Charter & Letters Patent
Documents handled by the Chancery were broadly categorized into:
Charters - grants from the king attested to by witnesses;
Proclamations to the people generally;
"Letters patent" - open letters; and
"Letters close" - private matters.
(Ref: John Bouvier, A Law Dictionary Adapted to the Constitution and Laws of the United States of America and the Several States of the American Union, Childs & Peterson, c1856.)
CHARTER. A grant made by the sovereign either to the whole people or to a portion of them, securing to them the enjoyment of certain rights. Of the former kind is the late charter of France, which extended to the whole country; the charters which were granted to the different American colonies by the British government were charters of the latter species. 1 Story, Const. L. Sec. 161; 1 Bl. Com. 108 Encycl. Amer. Charte Constitutionelle.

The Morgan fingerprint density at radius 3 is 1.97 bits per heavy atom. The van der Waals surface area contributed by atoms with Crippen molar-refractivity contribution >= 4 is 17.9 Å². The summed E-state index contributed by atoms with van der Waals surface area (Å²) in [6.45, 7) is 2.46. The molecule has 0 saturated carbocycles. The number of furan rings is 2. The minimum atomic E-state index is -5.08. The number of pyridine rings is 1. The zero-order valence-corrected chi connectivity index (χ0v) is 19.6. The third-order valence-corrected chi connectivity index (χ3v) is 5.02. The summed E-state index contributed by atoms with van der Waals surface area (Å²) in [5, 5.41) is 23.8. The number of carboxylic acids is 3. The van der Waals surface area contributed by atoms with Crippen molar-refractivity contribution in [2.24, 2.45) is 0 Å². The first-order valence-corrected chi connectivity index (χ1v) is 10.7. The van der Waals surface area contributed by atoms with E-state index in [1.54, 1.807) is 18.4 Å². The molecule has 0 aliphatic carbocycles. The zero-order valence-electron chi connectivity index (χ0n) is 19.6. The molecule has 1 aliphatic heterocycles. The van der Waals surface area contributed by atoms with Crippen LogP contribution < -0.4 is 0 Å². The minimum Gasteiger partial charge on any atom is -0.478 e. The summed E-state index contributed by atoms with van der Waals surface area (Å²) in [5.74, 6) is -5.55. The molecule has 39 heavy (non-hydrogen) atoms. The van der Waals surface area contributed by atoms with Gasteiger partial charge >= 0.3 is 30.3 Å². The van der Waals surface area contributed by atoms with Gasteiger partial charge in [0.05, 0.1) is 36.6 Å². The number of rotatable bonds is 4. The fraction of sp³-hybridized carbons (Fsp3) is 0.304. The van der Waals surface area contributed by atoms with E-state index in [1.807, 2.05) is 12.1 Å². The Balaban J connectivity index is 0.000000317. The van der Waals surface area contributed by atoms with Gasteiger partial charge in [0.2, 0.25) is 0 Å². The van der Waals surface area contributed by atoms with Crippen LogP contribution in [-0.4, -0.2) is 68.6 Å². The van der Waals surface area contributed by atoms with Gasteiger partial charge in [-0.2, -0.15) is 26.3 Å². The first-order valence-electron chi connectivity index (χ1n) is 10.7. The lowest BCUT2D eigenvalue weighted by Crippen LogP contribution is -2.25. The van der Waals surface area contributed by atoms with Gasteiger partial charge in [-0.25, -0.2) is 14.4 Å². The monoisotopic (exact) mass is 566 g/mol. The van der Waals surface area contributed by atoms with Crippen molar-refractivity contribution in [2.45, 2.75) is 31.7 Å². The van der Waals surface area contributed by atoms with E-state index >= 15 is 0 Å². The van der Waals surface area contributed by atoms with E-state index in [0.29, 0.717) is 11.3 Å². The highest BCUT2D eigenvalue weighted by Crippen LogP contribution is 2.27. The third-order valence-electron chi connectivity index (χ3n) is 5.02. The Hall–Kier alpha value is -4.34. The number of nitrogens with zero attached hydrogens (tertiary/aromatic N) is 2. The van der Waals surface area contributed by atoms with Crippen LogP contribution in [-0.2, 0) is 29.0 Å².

2. A charter differs from a CONSTITUTION in this, that the former is granted by the sovereign, while the latter is established by the people themselves : both are the fundamental law of the land.
3. This term is susceptible of another signification. During the middle ages almost every document was called carta, charta, or chartula. In this sense the term is nearly synonymous with deed. Co. Litt. 6; 1 Co. 1; Moor. Cas. 687.
4. The act of the legislature creating a corporation, is called its charter. Vide 3 Bro. Civ. and Adm. Law, 188; Dane's Ab. h.t.